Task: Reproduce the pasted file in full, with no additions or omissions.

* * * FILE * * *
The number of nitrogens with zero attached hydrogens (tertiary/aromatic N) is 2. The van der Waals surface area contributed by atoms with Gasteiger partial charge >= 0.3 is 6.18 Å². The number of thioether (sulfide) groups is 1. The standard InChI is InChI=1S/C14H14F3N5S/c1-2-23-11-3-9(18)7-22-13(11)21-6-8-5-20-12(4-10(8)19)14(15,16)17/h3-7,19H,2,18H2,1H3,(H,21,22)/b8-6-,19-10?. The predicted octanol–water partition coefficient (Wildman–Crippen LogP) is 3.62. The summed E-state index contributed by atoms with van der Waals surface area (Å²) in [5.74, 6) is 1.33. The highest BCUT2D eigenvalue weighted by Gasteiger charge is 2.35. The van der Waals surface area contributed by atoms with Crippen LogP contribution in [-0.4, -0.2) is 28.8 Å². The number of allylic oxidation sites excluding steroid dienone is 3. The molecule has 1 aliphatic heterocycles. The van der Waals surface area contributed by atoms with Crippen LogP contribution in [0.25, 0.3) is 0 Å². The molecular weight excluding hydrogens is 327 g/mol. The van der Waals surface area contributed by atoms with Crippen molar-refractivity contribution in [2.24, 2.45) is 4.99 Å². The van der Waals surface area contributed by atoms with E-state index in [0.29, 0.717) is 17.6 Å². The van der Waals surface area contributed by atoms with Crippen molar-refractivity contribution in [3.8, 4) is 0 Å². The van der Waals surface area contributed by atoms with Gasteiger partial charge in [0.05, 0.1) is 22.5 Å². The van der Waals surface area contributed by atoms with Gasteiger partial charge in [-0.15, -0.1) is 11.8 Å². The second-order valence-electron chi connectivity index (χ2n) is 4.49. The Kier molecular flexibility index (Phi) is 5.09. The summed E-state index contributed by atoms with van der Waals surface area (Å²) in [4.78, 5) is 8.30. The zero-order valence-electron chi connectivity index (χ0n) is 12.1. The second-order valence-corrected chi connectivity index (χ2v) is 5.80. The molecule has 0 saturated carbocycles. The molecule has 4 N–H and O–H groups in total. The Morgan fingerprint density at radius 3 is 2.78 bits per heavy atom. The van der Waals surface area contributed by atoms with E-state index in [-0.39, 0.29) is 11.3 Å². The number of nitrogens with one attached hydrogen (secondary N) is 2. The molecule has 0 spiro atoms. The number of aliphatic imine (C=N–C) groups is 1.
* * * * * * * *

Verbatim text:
The number of nitrogens with zero attached hydrogens (tertiary/aromatic N) is 2. The van der Waals surface area contributed by atoms with Gasteiger partial charge >= 0.3 is 6.18 Å². The number of thioether (sulfide) groups is 1. The standard InChI is InChI=1S/C14H14F3N5S/c1-2-23-11-3-9(18)7-22-13(11)21-6-8-5-20-12(4-10(8)19)14(15,16)17/h3-7,19H,2,18H2,1H3,(H,21,22)/b8-6-,19-10?. The predicted octanol–water partition coefficient (Wildman–Crippen LogP) is 3.62. The summed E-state index contributed by atoms with van der Waals surface area (Å²) in [5.74, 6) is 1.33. The highest BCUT2D eigenvalue weighted by Gasteiger charge is 2.35. The van der Waals surface area contributed by atoms with Crippen LogP contribution in [-0.4, -0.2) is 28.8 Å². The number of allylic oxidation sites excluding steroid dienone is 3. The molecule has 1 aliphatic heterocycles. The van der Waals surface area contributed by atoms with Crippen LogP contribution in [0.25, 0.3) is 0 Å². The molecular weight excluding hydrogens is 327 g/mol. The van der Waals surface area contributed by atoms with Crippen molar-refractivity contribution in [2.24, 2.45) is 4.99 Å². The van der Waals surface area contributed by atoms with E-state index in [0.29, 0.717) is 17.6 Å². The van der Waals surface area contributed by atoms with Crippen molar-refractivity contribution in [3.8, 4) is 0 Å². The van der Waals surface area contributed by atoms with Gasteiger partial charge in [0.05, 0.1) is 22.5 Å². The van der Waals surface area contributed by atoms with Gasteiger partial charge in [-0.15, -0.1) is 11.8 Å². The second-order valence-electron chi connectivity index (χ2n) is 4.49. The Kier molecular flexibility index (Phi) is 5.09. The summed E-state index contributed by atoms with van der Waals surface area (Å²) in [4.78, 5) is 8.30. The zero-order valence-electron chi connectivity index (χ0n) is 12.1. The second-order valence-corrected chi connectivity index (χ2v) is 5.80. The molecule has 0 saturated carbocycles. The molecule has 4 N–H and O–H groups in total. The Morgan fingerprint density at radius 3 is 2.78 bits per heavy atom. The van der Waals surface area contributed by atoms with E-state index in [-0.39, 0.29) is 11.3 Å². The number of nitrogens with one attached hydrogen (secondary N) is 2. The molecule has 0 spiro atoms. The number of aliphatic imine (C=N–C) groups is 1.